When your program’s motto is “row the boat,” you can’t be too preoccupied with where it will end up.
Focus on the process and the results will follow. That’s how Western Michigan is reacting to a pair of head-turning victories over Big Ten schools.
The Broncos and coach P.J. Fleck have made quite an impression to start this season, beating Northwestern and Illinois on the road and living up — so far — to their billing as favorites in the Mid-American Conference. The 35-year-old Fleck still talks with the same kind of energy he showed when he took over the job before the 2013 season. Only now, WMU is having so much success that a more even-keeled approach is sometimes required.
“Obviously, beating the two Big Ten schools has gotten a lot of attention,” he said. “But to us, they were just another win, and maybe one day we’ll look back at the end of the year and look at it a little differently.”
Before this season, Fleck tried to keep expectations under control, scoffing at the idea that his team was favored in the MAC. The hype has only grown since then. The Broncos opened the season with a 22-21 win at Northwestern. After routing North Carolina Central, they went on the road again and thumped Illinois 34-10.
Now WMU can start dreaming about a truly special season. Those victories raised the stakes.
“They’ve earned the right to have expectation and pressure. A lot of people go through life and never have that,” Fleck said. “If you’re not any good, you don’t have any pressure. … That was the one thing we wanted to create here.”
Western Michigan went 1-11 in Fleck’s first season, and offensive lineman Taylor Moton recalls a bit of upheaval after the new coach arrived.
“There was a divide,” Moton said.
New coaches often face challenging transitions, and it took some time for Fleck to put together a roster talented enough to compete.
“Well, 1-11 gets you thrown out of the boat very quickly. That’s what everyone wanted to do to me,” Fleck said. “That’s when you need to row the boat the hardest.”
Immediately after that season, Fleck signed a recruiting class in 2014 that was ranked by Scout.com as the best in the MAC. Since then, the Broncos haven’t looked back, on the field or the recruiting trail. They went 8-5 each of the past two seasons, winning the Bahamas Bowl last year for the first bowl victory in school history.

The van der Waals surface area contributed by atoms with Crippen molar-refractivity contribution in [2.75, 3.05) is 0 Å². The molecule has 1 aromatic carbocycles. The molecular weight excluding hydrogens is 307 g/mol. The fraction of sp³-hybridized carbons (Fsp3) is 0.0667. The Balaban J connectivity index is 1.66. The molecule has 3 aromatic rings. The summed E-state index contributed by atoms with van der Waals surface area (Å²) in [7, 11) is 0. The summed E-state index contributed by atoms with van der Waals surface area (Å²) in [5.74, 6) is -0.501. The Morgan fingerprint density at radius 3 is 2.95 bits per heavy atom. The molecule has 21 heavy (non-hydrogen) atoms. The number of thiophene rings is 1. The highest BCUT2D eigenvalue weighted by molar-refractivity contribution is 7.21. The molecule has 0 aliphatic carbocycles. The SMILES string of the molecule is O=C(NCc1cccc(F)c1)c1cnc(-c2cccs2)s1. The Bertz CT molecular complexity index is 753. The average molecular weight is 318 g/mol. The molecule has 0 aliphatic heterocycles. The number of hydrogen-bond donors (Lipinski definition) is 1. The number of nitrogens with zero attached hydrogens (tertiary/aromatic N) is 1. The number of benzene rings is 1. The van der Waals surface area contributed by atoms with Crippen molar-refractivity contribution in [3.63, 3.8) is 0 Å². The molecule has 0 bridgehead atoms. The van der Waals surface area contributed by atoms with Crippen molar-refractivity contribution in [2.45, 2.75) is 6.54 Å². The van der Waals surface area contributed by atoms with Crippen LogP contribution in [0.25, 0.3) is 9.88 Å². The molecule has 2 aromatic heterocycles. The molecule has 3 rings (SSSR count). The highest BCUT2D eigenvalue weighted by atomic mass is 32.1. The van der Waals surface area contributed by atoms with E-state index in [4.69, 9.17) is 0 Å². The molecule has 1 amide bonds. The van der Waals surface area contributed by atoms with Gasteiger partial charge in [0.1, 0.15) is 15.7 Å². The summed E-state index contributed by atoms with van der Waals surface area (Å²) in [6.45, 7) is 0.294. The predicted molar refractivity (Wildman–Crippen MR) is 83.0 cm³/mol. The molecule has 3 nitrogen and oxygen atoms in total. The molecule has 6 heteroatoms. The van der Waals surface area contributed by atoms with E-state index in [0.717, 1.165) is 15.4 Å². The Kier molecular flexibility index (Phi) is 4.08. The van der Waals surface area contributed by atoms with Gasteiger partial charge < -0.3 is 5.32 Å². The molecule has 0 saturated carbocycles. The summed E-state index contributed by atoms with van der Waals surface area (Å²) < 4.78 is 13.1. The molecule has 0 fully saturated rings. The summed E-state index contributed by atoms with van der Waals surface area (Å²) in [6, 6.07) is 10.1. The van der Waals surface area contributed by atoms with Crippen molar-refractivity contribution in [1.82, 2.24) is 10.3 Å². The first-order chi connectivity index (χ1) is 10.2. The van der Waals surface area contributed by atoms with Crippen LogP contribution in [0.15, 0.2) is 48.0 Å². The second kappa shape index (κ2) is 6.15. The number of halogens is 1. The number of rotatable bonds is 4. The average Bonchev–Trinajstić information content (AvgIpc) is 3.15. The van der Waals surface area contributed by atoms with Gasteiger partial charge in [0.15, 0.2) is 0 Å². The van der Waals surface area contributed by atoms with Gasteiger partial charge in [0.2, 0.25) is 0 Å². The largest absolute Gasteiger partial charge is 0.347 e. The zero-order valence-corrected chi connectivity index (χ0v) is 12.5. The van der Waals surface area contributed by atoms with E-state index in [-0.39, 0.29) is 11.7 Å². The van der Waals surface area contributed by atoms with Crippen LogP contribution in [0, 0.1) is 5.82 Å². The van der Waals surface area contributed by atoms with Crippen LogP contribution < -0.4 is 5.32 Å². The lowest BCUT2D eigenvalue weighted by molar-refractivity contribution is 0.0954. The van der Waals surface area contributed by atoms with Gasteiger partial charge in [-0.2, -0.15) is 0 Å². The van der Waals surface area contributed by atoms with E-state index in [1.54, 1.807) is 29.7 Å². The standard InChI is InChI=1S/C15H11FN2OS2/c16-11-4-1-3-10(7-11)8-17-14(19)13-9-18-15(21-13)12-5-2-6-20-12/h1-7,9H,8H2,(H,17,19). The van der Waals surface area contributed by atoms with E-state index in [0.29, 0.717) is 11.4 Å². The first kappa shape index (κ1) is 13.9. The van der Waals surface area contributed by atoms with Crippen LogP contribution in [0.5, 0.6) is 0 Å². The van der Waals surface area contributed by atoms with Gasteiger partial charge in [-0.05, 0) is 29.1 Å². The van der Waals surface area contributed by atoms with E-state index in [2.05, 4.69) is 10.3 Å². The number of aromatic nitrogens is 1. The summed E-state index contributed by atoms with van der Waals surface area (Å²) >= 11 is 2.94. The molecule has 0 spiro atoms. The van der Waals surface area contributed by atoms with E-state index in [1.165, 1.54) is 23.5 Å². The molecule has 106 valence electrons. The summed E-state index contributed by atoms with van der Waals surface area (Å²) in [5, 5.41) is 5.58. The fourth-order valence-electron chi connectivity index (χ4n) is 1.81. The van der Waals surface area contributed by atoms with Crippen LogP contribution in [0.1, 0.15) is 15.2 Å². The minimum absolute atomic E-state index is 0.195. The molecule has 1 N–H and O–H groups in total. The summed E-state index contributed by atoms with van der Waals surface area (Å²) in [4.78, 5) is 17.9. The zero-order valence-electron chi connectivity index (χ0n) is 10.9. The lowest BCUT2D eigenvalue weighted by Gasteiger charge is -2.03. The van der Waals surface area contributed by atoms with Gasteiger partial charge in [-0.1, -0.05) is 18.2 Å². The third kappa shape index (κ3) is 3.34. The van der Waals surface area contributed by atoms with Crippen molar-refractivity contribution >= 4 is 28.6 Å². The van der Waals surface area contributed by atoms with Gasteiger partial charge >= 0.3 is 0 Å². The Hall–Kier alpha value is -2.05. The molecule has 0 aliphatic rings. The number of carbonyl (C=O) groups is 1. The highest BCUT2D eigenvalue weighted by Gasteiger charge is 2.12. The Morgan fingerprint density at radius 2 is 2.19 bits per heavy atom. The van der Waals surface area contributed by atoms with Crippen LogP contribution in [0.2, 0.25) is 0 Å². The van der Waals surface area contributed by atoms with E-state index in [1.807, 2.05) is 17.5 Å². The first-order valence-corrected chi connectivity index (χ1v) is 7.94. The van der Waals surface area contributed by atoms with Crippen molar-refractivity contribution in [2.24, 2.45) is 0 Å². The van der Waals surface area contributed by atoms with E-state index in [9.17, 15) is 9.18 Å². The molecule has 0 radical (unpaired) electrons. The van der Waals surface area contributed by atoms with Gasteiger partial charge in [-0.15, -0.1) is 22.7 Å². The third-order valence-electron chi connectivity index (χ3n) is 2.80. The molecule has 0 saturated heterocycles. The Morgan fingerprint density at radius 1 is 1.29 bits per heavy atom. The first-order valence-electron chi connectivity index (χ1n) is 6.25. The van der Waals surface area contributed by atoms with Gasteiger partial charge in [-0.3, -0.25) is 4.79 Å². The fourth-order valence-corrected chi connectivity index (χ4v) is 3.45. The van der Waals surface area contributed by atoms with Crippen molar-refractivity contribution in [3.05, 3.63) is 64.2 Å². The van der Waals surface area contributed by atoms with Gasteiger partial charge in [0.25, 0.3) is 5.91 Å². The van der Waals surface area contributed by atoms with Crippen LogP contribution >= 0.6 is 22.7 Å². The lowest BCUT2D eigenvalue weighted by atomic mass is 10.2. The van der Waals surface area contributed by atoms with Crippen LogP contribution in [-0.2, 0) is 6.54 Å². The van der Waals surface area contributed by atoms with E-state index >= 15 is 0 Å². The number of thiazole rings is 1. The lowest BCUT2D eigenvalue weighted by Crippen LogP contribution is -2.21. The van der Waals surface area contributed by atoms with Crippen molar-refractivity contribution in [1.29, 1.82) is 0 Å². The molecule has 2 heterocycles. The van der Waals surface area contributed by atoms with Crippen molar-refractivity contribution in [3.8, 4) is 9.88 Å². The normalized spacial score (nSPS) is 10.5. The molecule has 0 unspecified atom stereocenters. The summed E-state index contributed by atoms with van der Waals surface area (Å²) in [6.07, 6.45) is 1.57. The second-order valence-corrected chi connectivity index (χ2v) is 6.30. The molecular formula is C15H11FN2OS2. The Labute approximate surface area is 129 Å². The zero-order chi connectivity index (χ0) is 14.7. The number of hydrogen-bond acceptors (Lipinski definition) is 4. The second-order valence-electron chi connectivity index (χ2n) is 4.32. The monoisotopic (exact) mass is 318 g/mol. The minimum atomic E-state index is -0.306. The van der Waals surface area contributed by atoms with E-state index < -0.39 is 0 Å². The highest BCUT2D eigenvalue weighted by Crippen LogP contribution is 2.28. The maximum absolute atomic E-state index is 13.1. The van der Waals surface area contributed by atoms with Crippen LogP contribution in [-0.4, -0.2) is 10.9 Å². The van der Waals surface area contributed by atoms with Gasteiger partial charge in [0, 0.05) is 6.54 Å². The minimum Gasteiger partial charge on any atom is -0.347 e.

“Row the boat” has become an ideal mantra for a team like WMU — quirky enough to draw attention to an under-the-radar school and unusual enough to give the program an identity that players, coaches and fans can rally around. It helps that Fleck is such an effective messenger.
“‘Row the boat’ can truly be a never-give-up mantra for every single person, and I think that’s what it was designed to do,” he said. “People that hate Western Michigan football, people that hate football in general, they can still relate to our culture because of ‘row the boat.’ I’ve lost a child, so anybody that’s lost a child can relate to ‘row the boat.’ I’ve been divorced, so anybody that’s been divorced can relate to ‘row the boat.'”
Fleck wants the program’s motto to apply on and off the field, and the phrase obviously resonates more when the Broncos are winning. WMU converted four times on fourth down in the victory over Northwestern. Morale was already high coming into the season for the Broncos, but that win was a nice early sign of what was possible.
“I feel like we are always confident,” Moton said, before adding that it was great to see the team’s progress “coming to fruition that week.”
After sweeping the two Big Ten teams in the state of Illinois, the Broncos still have to prove they can measure up against the MAC’s lone football team from that state. That would be Northern Illinois, which has played in the MAC title game six straight seasons and stands in WMU’s way in the West Division.
The Broncos host Northern Illinois on Oct. 8 — and there are challenges even before that game. On Oct. 1, WMU plays at Central Michigan, which upset Oklahoma State. And this weekend, the Broncos host a Georgia Southern team that beat them 43-17 last year.
In other words, now is not the time to take a break from rowing. Not even for a moment.
“You can only row where you’re at,” Fleck said. “You can’t row six miles out (in) the river or the lake or the ocean. You’ve got to go right now.”
Follow Noah Trister at www.Twitter.com/noahtrister
Online: AP College Football website www.collegefootball.ap.org